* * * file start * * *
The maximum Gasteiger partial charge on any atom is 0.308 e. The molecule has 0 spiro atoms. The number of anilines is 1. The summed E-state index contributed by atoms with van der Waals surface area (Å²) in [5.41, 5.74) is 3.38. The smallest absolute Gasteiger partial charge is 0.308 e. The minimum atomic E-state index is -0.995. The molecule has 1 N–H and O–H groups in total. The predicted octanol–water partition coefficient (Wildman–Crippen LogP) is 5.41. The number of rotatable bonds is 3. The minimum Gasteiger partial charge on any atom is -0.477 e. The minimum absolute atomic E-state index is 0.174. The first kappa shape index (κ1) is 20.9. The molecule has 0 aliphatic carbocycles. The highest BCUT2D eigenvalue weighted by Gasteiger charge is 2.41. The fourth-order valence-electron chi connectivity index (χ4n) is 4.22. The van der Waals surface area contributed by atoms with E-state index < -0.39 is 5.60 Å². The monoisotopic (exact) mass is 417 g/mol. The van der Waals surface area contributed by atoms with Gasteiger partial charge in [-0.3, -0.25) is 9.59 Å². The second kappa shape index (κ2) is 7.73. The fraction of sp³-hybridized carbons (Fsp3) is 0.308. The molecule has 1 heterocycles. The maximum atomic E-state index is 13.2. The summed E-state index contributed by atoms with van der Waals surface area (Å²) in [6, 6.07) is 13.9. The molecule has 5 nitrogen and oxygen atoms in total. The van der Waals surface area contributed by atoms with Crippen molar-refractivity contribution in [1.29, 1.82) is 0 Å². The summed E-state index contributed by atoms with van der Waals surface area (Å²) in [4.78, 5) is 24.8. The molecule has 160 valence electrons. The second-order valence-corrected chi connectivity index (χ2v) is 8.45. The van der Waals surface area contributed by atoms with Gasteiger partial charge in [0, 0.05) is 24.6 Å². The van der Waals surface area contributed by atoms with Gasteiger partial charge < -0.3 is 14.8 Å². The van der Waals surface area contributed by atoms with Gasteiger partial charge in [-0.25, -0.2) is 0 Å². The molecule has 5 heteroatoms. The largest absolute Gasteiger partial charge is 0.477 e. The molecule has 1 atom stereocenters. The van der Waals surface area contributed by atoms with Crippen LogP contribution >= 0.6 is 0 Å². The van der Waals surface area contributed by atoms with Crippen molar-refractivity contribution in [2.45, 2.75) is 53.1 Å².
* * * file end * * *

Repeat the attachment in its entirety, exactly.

The maximum Gasteiger partial charge on any atom is 0.308 e. The molecule has 0 spiro atoms. The number of anilines is 1. The summed E-state index contributed by atoms with van der Waals surface area (Å²) in [5.41, 5.74) is 3.38. The smallest absolute Gasteiger partial charge is 0.308 e. The minimum atomic E-state index is -0.995. The molecule has 1 N–H and O–H groups in total. The predicted octanol–water partition coefficient (Wildman–Crippen LogP) is 5.41. The number of rotatable bonds is 3. The minimum Gasteiger partial charge on any atom is -0.477 e. The minimum absolute atomic E-state index is 0.174. The first kappa shape index (κ1) is 20.9. The molecule has 0 aliphatic carbocycles. The highest BCUT2D eigenvalue weighted by Gasteiger charge is 2.41. The fourth-order valence-electron chi connectivity index (χ4n) is 4.22. The van der Waals surface area contributed by atoms with E-state index < -0.39 is 5.60 Å². The monoisotopic (exact) mass is 417 g/mol. The van der Waals surface area contributed by atoms with Gasteiger partial charge in [-0.3, -0.25) is 9.59 Å². The second kappa shape index (κ2) is 7.73. The fraction of sp³-hybridized carbons (Fsp3) is 0.308. The molecule has 1 heterocycles. The maximum atomic E-state index is 13.2. The summed E-state index contributed by atoms with van der Waals surface area (Å²) in [6, 6.07) is 13.9. The molecule has 5 nitrogen and oxygen atoms in total. The van der Waals surface area contributed by atoms with Crippen molar-refractivity contribution in [1.29, 1.82) is 0 Å². The summed E-state index contributed by atoms with van der Waals surface area (Å²) in [4.78, 5) is 24.8. The molecule has 160 valence electrons. The second-order valence-corrected chi connectivity index (χ2v) is 8.45. The van der Waals surface area contributed by atoms with Gasteiger partial charge in [0, 0.05) is 24.6 Å². The van der Waals surface area contributed by atoms with Gasteiger partial charge < -0.3 is 14.8 Å². The van der Waals surface area contributed by atoms with Gasteiger partial charge in [-0.25, -0.2) is 0 Å². The molecule has 5 heteroatoms. The largest absolute Gasteiger partial charge is 0.477 e. The molecule has 1 atom stereocenters. The van der Waals surface area contributed by atoms with Crippen LogP contribution >= 0.6 is 0 Å². The van der Waals surface area contributed by atoms with Crippen molar-refractivity contribution in [2.45, 2.75) is 53.1 Å².